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I am creating a socket for TCP communication and would like to know how to specify a source port.

Socket socket = new Socket();
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This is generally a very bad idea. It limits you to one outbound connection at a time to that target, and to two minutes between successive connections. If this is motivated by an outbound firewall rule it should be removed and the netadmin re-educated. Outbound port rules add nothing to firewall security. – EJP Jun 6 '11 at 19:10
did you call bind() to set the src address before or after calling connect()? – Mike Pennington Jun 6 '11 at 20:39
First i did connect() before bind(), it was throwing exception, then i did the opposite, bind() then connect() and it worked but the client-side port is still allocated automatically. It is not the port i pass in the bind adress – wotan2009 Jun 7 '11 at 6:13
I think there are reasons for that. The source port is identification for TCP/IP stack to recognize which connection it is currently handling. When you did connect() to do job X, the stack assign you a port PPP, if then you bind this port successfully to do job Y, imagine there is an incoming connection looking for port PPP, how the stack suppose to know this connection is for job X or Y? Since it gonna be crazy to scan through the whole system for all the unavailable port (listening port), the system will allocate the source port for you and make sure it is unique. – Sany Liew Jan 30 '14 at 17:31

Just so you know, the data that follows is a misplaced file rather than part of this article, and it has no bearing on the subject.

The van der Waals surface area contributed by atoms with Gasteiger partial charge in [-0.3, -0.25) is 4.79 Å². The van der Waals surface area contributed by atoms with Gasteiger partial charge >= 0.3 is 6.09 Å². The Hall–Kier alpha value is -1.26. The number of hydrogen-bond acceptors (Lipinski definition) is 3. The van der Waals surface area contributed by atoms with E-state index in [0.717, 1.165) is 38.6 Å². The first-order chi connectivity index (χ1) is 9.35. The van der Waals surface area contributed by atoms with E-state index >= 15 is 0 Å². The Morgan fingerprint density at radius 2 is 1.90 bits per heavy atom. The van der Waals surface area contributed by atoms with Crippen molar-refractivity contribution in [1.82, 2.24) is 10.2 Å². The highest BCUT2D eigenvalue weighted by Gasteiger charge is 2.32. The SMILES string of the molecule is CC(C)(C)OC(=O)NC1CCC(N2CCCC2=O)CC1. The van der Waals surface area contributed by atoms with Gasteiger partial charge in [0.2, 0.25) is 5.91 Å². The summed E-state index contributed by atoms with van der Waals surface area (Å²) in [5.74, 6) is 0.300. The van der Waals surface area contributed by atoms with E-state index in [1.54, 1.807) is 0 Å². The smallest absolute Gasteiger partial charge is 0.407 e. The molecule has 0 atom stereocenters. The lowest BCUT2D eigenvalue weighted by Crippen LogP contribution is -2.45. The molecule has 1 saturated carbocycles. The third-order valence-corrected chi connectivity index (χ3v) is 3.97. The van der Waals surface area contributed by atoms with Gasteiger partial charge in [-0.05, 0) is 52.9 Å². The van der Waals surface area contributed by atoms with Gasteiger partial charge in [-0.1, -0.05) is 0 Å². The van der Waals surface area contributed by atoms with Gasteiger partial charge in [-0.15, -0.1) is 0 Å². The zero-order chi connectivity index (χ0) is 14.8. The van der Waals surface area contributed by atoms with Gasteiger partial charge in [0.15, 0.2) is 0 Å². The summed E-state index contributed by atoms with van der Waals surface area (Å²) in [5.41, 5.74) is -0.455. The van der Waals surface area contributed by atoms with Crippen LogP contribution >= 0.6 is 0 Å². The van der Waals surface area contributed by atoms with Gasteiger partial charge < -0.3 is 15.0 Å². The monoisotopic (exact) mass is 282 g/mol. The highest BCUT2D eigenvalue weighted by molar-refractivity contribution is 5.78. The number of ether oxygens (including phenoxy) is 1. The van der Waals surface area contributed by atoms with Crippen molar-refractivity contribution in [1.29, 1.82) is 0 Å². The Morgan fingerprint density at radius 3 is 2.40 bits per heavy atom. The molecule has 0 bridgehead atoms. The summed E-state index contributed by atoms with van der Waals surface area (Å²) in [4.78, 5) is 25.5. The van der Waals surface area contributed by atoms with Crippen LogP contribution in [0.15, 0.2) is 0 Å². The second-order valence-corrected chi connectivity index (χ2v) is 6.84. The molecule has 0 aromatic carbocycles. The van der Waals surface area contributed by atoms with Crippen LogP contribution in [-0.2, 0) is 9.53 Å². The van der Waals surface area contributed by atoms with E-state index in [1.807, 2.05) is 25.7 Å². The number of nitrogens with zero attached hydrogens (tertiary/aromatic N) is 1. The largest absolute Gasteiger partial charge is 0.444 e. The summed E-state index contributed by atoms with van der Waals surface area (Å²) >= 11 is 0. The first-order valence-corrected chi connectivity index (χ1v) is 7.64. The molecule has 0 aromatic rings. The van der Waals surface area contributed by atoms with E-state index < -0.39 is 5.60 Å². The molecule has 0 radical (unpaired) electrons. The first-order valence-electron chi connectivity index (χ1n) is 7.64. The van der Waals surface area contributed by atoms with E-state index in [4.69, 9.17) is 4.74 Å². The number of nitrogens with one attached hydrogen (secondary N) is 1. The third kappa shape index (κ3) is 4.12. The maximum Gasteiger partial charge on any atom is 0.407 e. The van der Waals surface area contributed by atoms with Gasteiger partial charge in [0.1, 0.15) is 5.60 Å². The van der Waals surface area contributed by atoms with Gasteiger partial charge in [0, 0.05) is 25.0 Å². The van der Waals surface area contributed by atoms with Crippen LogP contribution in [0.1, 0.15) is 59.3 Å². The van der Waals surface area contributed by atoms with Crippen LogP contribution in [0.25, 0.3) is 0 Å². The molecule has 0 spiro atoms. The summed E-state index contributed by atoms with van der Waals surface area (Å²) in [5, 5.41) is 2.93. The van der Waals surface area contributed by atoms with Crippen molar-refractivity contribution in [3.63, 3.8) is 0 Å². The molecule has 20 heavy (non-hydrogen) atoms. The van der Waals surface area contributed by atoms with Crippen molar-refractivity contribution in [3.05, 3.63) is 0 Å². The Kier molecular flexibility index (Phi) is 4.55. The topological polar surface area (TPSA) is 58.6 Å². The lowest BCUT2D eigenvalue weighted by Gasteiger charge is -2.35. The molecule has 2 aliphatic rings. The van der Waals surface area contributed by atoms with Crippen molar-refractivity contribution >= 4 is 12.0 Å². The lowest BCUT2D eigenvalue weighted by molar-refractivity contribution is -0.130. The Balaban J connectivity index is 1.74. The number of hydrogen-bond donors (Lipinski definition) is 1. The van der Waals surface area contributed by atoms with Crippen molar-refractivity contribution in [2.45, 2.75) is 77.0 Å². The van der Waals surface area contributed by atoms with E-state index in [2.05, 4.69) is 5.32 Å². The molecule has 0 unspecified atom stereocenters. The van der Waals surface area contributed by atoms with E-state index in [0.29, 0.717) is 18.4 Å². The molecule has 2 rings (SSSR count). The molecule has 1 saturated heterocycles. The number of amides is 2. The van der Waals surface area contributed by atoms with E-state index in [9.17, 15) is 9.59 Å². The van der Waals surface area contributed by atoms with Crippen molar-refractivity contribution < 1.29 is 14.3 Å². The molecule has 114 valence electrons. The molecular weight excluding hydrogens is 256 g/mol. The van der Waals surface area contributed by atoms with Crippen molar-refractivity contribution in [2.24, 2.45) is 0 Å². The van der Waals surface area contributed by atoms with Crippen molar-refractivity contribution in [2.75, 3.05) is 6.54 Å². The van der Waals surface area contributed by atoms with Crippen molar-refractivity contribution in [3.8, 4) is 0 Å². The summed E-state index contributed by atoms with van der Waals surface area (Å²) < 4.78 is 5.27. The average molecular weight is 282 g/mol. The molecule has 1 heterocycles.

After creating your new socket, call bind() with the local port number you want to use, then connect to the remote host.

@EJP is correct, though. Don't do this lightly since you can end up not being able to create the socket if something else happens to be using that port or even if your program has recently used it and closed it.

If it's not working, you may need to look at the library you're using.

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From the doc:

  Socket(InetAddress address, int port)

Creates a stream socket and connects it to the specified port number at the specified IP address.

Your client-side port will be allocated automatically. You don't have to worry about that. You just need to specify the server-side port you're connecting to. Check out the Oracle socket tutorial, and particularly the section on writing the client.

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Yes but i would like to specify the client-side port too. That is what i don't know how to do. I tried with the bind method but it throws an exception saying that the socket is already bound. – wotan2009 Jun 6 '11 at 14:05

Socket has multiple constructors. Try this one

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You have to use InetSocketAddress, declared in the package The easiest way to use it is:

InetSocketAddress(host, port)), something like this:

Socket socket = new Socket();
socket.connect(new InetSocketAddress("", 80));

Which connect to the web server listening on the port 80 in

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This is not what he asked. – Douglas Treadwell Apr 27 '12 at 8:34

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